James Lee
- 24 June 2024

Regulations Round-up: Summer Edition 2024

Ofgem Non-Domestic_Market Review Summary

The General Election

Ahead of the 4th July General Election, all the mainstream political parties have published their manifestos and we set out below their key energy policies.

The Labour Party used their manifesto to further promote their plans for a renewable energy company ‘Great British Energy,’ which will initially be funded by a temporary windfall tax on oil and gas companies. The publicly owned company aims to not only reduce bills but aid the UK in its drive to Net Zero. Keir Starmer confirmed that the company will not produce, or supply energy directly but rather act as an investment arm for private sectors to help finance low-carbon infrastructure such as wind farms and potentially nuclear reactors.

The Conservative party also committed to investing in green projects (as with Labour) but re-iterated the need for added security from non-renewable sources of energy, such as nuclear power to ensure continuous supply and secure supply on days when the weather is not as favourable.

Labour Energy Manifesto

Focused on planning reforms, energy security and infrastructure development.

  • Decarbonise the electricity system by 2030.
  • A new publicly owned energy company Great British Energy which will provide clean power.
  • End de facto ban on onshore wind.
  • Expand windfall tax on oil and gas producers from 75% to 78%.
  • Extra £23.7 billion spent on green projects over the first term.
  • No new oil and gas licenses
  • Cut energy bills for small businesses.

Conservative Energy Manifesto

Focused on energy security and infrastructure development to reach the current Net Zero targets.

  • Use gas power stations alongside the transition to renewables.
  • Maintain the energy price cap.
  • Keep windfall tax until 2028-29 or until energy prices fall.
  • Invest an additional £1.1 billion in the Green Industries Growth Accelerator.
  • Drive the UK to become a net exporter of electricity.
  • Ensuring green levies on household bills are lower and prevent the creation of additional green levies.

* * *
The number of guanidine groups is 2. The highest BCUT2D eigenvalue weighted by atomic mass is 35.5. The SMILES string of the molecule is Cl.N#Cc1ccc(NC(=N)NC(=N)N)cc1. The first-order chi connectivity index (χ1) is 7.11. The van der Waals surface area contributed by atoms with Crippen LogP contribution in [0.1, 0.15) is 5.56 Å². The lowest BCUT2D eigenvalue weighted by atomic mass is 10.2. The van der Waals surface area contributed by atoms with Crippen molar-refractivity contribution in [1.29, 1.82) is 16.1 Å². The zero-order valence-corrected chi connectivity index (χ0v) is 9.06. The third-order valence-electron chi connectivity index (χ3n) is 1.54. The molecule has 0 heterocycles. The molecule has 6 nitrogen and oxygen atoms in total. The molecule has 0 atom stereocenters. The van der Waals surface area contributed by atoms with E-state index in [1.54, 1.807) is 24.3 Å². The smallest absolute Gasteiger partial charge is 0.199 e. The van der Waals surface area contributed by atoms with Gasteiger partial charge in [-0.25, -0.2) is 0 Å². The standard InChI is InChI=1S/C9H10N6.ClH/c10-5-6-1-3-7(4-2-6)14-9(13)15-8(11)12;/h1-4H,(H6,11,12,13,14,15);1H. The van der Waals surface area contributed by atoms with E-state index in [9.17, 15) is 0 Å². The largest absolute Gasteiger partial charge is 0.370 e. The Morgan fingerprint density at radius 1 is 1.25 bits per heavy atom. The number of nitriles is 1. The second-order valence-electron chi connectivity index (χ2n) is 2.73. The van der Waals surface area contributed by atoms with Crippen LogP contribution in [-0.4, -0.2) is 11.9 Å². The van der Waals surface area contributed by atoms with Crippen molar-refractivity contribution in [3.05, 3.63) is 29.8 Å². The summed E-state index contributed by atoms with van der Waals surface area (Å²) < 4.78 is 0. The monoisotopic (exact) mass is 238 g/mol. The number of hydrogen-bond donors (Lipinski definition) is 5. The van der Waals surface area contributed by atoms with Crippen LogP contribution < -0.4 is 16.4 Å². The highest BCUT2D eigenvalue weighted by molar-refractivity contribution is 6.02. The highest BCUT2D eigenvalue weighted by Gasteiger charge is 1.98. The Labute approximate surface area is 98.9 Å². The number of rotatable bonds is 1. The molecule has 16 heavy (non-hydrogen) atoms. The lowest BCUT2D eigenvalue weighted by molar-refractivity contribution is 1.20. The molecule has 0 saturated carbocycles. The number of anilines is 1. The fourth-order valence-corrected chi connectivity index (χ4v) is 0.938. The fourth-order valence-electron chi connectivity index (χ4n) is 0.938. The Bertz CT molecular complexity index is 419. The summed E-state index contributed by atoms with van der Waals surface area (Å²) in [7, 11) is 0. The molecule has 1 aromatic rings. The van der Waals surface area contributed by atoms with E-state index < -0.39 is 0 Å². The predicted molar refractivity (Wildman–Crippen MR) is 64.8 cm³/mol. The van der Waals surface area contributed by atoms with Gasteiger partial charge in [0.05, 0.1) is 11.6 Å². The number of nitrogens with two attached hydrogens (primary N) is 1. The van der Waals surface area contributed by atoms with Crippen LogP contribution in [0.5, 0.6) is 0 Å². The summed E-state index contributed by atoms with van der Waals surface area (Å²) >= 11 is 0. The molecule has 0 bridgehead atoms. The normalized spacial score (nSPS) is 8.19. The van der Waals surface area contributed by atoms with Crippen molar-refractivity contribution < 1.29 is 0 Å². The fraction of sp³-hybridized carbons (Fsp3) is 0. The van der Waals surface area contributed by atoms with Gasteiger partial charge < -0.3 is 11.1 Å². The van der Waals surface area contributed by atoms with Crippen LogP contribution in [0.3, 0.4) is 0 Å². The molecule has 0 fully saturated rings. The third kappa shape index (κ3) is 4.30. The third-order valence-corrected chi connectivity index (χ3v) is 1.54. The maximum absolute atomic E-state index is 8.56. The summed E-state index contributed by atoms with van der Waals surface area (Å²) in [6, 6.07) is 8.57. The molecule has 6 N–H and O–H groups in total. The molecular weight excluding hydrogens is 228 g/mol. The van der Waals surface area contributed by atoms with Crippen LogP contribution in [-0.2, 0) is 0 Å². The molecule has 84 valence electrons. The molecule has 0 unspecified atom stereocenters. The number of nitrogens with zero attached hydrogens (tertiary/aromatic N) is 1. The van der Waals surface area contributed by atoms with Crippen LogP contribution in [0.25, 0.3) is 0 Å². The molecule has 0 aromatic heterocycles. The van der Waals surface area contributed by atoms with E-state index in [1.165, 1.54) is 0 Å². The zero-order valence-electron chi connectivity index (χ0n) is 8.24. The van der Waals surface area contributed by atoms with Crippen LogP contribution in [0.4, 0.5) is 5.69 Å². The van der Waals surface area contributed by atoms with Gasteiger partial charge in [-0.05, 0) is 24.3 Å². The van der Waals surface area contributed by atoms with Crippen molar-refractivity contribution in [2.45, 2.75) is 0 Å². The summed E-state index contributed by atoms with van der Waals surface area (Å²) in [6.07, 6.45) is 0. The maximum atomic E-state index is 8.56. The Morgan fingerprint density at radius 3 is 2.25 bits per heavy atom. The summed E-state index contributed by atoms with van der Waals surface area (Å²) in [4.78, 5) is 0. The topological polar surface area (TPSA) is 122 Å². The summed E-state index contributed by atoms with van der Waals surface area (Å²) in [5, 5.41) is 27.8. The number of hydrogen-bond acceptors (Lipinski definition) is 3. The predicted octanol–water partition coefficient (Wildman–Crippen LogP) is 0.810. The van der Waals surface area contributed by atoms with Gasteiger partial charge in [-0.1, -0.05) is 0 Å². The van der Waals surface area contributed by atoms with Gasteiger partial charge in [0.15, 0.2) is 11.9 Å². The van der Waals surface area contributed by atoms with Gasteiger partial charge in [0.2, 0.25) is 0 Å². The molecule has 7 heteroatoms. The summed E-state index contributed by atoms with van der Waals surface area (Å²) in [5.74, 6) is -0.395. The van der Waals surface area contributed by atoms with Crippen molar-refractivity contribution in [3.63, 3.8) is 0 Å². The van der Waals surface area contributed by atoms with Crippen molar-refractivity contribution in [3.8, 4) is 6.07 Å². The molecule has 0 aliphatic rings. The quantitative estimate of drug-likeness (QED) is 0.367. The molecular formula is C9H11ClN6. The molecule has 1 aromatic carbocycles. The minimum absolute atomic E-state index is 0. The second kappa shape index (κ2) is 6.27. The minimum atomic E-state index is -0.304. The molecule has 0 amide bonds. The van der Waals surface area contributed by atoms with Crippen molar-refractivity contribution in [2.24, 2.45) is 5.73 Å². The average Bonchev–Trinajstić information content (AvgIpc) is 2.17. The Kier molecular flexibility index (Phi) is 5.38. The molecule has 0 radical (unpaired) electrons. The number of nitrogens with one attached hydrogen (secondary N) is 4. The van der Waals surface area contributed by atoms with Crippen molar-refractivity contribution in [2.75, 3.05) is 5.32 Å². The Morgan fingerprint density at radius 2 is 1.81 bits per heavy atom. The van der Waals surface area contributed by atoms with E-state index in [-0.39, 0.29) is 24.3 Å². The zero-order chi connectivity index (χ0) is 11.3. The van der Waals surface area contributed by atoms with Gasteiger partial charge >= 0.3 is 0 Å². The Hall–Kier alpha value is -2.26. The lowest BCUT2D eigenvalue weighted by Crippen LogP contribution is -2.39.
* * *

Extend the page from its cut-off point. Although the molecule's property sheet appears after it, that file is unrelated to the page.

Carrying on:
Cooling-off Period, TPI Regulation and REC Change of Tenancy Progress

The election resulted in a memorandum within Ofgem, delaying the start of their work on various items including the topic of introducing cooling-off periods for certain businesses. This work comes off the back of the non-domestic market review which briefly mentioned that Ofgem would revisit cooling-off following a number of complaints received from Micro business consumers.

Other work that has been delayed due to the election is the consultation regarding the sectoral regulation of Third-Party Intermediaries (TPIs) (including Brokers, Pricing comparison websites and energy switching services). The Department of Energy Security and Net-Zero (DESNZ) published their policy paper, ‘Putting Consumers First: empowering and protecting energy consumers’ in May detailing their intention to publish a consultation on regulating TPIs in the energy. The consultation will aim aim promote good practices and transparency around prices as well as ensure that all TPIs are working to a high standard.

Currently, the Retail Energy Code (REC) has created a Code of Practice for TPIs and are taking further action to make the code mandatory. More information can be found here: TPI CoP

On a separate topic, the REC continue to focus on improving the Change of Tenancy (CoT) process following a modification which was submitted in January 2024. Today the CoT review is undergoing solution development with analysis continuing until the 28th of June 2024. The REC has proposed a 20-working say Service Level Agreement (SLA) to help improve the efficiency of the CoT process while reducing the likelihood of customer detriment for the incoming tenants.

Nuclear RAB

The Nuclear Regulated Asset Base (RAB) was initially introduced in 2023 to help fund nuclear energy generation projects. The RAB framework will act in a similar fashion to the existing Contracts for Difference scheme (CfDs), and costs will be recovered by electricity suppliers.

EII Industry Supercharger

The scheme will increase the level of exemptions for large businesses in Energy Intensive Industries (EIIs). EII’s will be exempt from the multiple schemes, including Renewable Obligations, Feed-in-Tariffs, Contracts for Difference, and the Nuclear RAB scheme.

The increased exemption level came into place in April 2024 for EIIs. Similar to the RAB, the cost of the scheme is borne by electricity suppliers who are expected to make payments from April 2025.

Non-domestic Market Review Update

Ofgem published its decision for its non-domestic market review in April 2024, and in July 2024 the first changes will take effect. The Standard Licence Conditions (SLCs) will be updated to reflect the widening of the standards of conduct which will apply to all non-domestic consumers, not just micro business consumers.

The requirement to signpost micro business consumers to Citizens Advice (and Citizens Advice Scotland) also comes into effect on the 1st of July. This aims to increase non-domestic customers’ awareness of the support Citizens Advice can provide.

The remainder of the changes involve Small Business Consumers and will be implemented any time from the 1st of December however, Ofgem will give 3 months’ notice as to when the changes can be expected to take place.

For a more in-depth analysis of the non-domestic market review can be found here: NDMR Decision